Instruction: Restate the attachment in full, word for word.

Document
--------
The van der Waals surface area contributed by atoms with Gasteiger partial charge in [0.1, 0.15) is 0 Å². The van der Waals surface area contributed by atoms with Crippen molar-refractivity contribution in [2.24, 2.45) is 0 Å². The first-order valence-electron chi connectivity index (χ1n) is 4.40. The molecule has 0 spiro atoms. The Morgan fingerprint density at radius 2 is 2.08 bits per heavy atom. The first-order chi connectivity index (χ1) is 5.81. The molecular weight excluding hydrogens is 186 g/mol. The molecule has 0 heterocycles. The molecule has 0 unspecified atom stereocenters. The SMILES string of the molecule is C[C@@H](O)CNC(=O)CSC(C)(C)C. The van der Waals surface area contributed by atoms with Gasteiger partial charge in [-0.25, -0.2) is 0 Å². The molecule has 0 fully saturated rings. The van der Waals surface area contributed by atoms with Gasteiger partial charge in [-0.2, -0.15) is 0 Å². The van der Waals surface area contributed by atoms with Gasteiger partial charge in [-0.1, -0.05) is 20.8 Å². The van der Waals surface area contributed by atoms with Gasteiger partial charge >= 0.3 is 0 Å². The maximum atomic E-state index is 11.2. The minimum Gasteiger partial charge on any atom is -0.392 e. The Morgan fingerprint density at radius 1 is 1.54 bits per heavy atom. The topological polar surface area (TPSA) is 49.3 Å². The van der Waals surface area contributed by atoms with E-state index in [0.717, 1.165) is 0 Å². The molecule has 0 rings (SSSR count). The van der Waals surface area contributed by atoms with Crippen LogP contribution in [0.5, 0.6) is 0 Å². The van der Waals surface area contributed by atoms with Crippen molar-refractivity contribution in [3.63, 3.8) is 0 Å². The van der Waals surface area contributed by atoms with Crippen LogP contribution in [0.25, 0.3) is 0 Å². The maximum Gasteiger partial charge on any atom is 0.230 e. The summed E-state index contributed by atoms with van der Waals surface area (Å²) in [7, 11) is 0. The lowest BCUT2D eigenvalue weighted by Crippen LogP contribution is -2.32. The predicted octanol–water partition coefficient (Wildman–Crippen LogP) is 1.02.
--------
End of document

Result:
The van der Waals surface area contributed by atoms with Gasteiger partial charge in [0.1, 0.15) is 0 Å². The van der Waals surface area contributed by atoms with Crippen molar-refractivity contribution in [2.24, 2.45) is 0 Å². The first-order valence-electron chi connectivity index (χ1n) is 4.40. The molecule has 0 spiro atoms. The Morgan fingerprint density at radius 2 is 2.08 bits per heavy atom. The first-order chi connectivity index (χ1) is 5.81. The molecular weight excluding hydrogens is 186 g/mol. The molecule has 0 heterocycles. The molecule has 0 unspecified atom stereocenters. The SMILES string of the molecule is C[C@@H](O)CNC(=O)CSC(C)(C)C. The van der Waals surface area contributed by atoms with Gasteiger partial charge in [-0.25, -0.2) is 0 Å². The molecule has 0 fully saturated rings. The van der Waals surface area contributed by atoms with Gasteiger partial charge in [-0.2, -0.15) is 0 Å². The van der Waals surface area contributed by atoms with Gasteiger partial charge in [-0.1, -0.05) is 20.8 Å². The van der Waals surface area contributed by atoms with Gasteiger partial charge >= 0.3 is 0 Å². The maximum atomic E-state index is 11.2. The minimum Gasteiger partial charge on any atom is -0.392 e. The Morgan fingerprint density at radius 1 is 1.54 bits per heavy atom. The topological polar surface area (TPSA) is 49.3 Å². The van der Waals surface area contributed by atoms with E-state index in [0.717, 1.165) is 0 Å². The molecule has 0 rings (SSSR count). The van der Waals surface area contributed by atoms with Crippen LogP contribution in [0.5, 0.6) is 0 Å². The van der Waals surface area contributed by atoms with Crippen molar-refractivity contribution in [3.63, 3.8) is 0 Å². The van der Waals surface area contributed by atoms with Crippen LogP contribution in [0.25, 0.3) is 0 Å². The maximum Gasteiger partial charge on any atom is 0.230 e. The summed E-state index contributed by atoms with van der Waals surface area (Å²) in [7, 11) is 0. The lowest BCUT2D eigenvalue weighted by Crippen LogP contribution is -2.32. The predicted octanol–water partition coefficient (Wildman–Crippen LogP) is 1.02.